The present dynamics between the Federation and State and the challenges we now face should not be considered in isolation. They are not unique. The historian, Galis Ammiens, writing at the time of the wars between Garoun and Morthane identified the dynamic we now face: “It was a rivalry for hegemony and the fear instilled in Garoun by the rise of Morthane which made war inevitable.” Just as an ascendant Morthane threatened Garoun’s already established predominance; so too has an ascendant Caldari State threatened the Federation’s predominance – both in the past and in the present.

However, despite the insight of Ammiens, the consequences of such Hegemon Rivalry do not always have to result in war. My objective today is not to instill a sense of fatalism on the inevitability of war, nor to imply that wars are simply the product of a historical determinism. Rather, the historical confrontation between Garoun and Morthane should be regarded as a parable for the current confrontation between our Federation and the State.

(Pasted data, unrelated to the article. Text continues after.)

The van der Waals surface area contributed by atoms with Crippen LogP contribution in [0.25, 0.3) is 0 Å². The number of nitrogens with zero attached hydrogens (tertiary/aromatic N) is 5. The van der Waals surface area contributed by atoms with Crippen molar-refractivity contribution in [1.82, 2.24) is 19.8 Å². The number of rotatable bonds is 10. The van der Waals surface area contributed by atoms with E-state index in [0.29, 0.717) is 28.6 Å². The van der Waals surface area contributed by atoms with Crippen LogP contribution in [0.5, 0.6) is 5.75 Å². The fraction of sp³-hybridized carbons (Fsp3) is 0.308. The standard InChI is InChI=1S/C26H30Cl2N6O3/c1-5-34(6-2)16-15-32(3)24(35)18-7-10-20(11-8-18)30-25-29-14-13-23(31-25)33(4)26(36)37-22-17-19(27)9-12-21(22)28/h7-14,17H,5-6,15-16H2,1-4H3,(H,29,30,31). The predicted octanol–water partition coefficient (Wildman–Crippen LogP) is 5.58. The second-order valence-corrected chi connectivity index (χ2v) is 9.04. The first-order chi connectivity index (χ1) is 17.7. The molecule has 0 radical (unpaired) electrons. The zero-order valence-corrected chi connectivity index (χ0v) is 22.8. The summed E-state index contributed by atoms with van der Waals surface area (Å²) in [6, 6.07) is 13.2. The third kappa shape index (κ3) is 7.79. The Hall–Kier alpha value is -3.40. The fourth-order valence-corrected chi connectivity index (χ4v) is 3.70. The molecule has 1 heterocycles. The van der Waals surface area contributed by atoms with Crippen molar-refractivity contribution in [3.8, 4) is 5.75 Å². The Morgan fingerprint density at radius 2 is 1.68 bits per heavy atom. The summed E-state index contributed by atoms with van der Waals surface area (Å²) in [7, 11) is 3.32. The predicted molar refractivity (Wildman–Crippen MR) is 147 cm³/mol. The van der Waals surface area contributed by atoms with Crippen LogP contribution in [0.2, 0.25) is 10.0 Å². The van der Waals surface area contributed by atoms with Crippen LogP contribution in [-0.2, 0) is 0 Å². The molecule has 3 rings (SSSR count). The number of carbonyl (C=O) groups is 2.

//Garoun versus Morthane

A millenia and a half ago the Garoun Empire and Seven Armies of Morthane found themselves embroiled in the First Garoun Morthane War; a war their leaders did not desire but which in the end they nonetheless felt compelled to fight. Some observers at the time pointed out the differences in religion or political structures, and the ethical issues surrounding slavery as the factors which lead to war. They should not be ignored as contributing factors, but they emphasize the more proximate factors between the Garoun Empire and Morthane. Galis Ammiens primal insight that, “It was a rivalry for hegemony and the fear instilled in Garoun by the rise of Morthane which made war inevitable.” Alludes to a more fundamental cause.